So I had to go back to basics with this again. It can’t hurt, I’m sure, and I want to get a good handle on the way water and paint move together in this medium. It’s much different than using acrylic since watercolour is so much thinner and water reacts differently with it. With watercolour, the colour lightens with the addition of water, so I have to lighten the colour, but then choose how much water to use on the paper. Too much and it disappears, too little and the colour punches into the paper and doesn’t move around.

With the arctic fox I tried to follow exactly the tutorial, but it was still hard to capture what she was doing and I was trying to figure out how much and how little to add to get the right colour saturation.

Today was back to the beginning – more exercises on using watercolour. I have been taking a class that is using watercolour at this point so it was really helpful to have personal instruction on how to do it and be able to ask questions in the moment. As much as I love YouTube, I rely on personal contact to learn and I find it much more efficient.

So these exampes are washes: 1) a beaded wash, which is consistent colour in a block from beginning to end, going line by line and using the water that is beading at the bottom of each line to start the next (this is done on a tilt so the water naturally sits at the bottom of a line). 2) a gradated beaded wash – same process as above but adding water to lighten the colour from top to bottom. 3) wet paper wash – wetting the paper with water first before adding anything, and allow the colour to run more easily. 4) glazing – doing a beaded wash, then adding a different colour over top of it once the first layer is dry in order to make a new colour – this is done instead of mixing the colours first. 5) wet-in-wet – when the wash is still wet, adding water in strokes and lines to take out colour. 6) drybrush – using the paint but fairly dry and brushing it on the paper to show the paper quality and texture more. 7) softening an edge – when the wash is still wet, adding water to the outside edges to soften it and make it blend outward away from the main colour area.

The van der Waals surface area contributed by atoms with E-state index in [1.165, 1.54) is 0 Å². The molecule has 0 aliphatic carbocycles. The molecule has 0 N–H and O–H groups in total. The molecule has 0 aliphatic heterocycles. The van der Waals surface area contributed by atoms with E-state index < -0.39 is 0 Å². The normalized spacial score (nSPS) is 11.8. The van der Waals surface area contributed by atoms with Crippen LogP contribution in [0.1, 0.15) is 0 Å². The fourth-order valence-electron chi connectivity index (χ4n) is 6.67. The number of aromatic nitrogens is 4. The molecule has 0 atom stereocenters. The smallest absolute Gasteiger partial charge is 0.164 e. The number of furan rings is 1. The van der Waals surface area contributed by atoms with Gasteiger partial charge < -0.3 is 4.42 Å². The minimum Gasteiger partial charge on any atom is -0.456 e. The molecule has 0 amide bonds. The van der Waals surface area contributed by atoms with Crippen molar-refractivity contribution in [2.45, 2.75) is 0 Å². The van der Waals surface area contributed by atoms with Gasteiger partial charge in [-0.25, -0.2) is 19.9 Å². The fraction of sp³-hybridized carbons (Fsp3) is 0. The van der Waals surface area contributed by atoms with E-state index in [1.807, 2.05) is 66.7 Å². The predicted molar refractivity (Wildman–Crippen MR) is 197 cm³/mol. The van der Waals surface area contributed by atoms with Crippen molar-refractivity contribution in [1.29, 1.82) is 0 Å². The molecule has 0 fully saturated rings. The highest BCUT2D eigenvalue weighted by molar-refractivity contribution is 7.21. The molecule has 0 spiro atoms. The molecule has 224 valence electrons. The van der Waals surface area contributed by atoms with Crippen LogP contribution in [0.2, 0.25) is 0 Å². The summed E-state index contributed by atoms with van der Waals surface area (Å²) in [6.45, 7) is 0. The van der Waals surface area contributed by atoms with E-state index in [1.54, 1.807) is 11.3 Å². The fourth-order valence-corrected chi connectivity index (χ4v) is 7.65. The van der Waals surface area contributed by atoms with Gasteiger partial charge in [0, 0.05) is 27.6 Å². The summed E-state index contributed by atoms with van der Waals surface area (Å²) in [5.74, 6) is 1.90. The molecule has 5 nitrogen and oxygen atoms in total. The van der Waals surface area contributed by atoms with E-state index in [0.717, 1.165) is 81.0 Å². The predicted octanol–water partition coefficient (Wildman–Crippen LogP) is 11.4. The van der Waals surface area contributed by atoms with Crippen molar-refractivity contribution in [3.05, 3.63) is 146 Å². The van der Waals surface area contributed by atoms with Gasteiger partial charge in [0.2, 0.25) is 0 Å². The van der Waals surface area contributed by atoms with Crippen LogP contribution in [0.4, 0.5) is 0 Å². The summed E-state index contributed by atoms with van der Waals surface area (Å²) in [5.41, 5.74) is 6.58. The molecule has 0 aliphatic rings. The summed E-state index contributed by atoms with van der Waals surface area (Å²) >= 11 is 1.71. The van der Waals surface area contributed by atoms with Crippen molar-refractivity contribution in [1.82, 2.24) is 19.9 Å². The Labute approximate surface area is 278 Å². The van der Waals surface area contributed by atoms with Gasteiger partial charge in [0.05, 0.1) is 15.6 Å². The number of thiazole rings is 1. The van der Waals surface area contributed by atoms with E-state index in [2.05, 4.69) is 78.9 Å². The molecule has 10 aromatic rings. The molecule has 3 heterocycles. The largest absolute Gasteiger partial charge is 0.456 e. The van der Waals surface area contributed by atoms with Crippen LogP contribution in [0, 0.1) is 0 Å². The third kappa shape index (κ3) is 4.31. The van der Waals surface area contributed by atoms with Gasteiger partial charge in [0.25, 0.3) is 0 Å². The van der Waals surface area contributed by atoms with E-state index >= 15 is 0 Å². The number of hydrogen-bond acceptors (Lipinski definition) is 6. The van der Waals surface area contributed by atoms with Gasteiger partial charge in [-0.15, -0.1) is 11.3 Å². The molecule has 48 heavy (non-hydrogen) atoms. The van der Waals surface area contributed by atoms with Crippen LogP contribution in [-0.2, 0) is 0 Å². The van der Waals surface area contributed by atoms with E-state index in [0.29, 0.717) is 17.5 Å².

This seems painstaking, but it is necessary to really understand the properties of watercolour in order to do a larger picture. I don’t feel that all this process work was successful but I am definitely learning how to use water more fully.

I was also just enjoying playing with the watercolour after this, and working on designs that I could do with the mixing and layering of water and colours several times.




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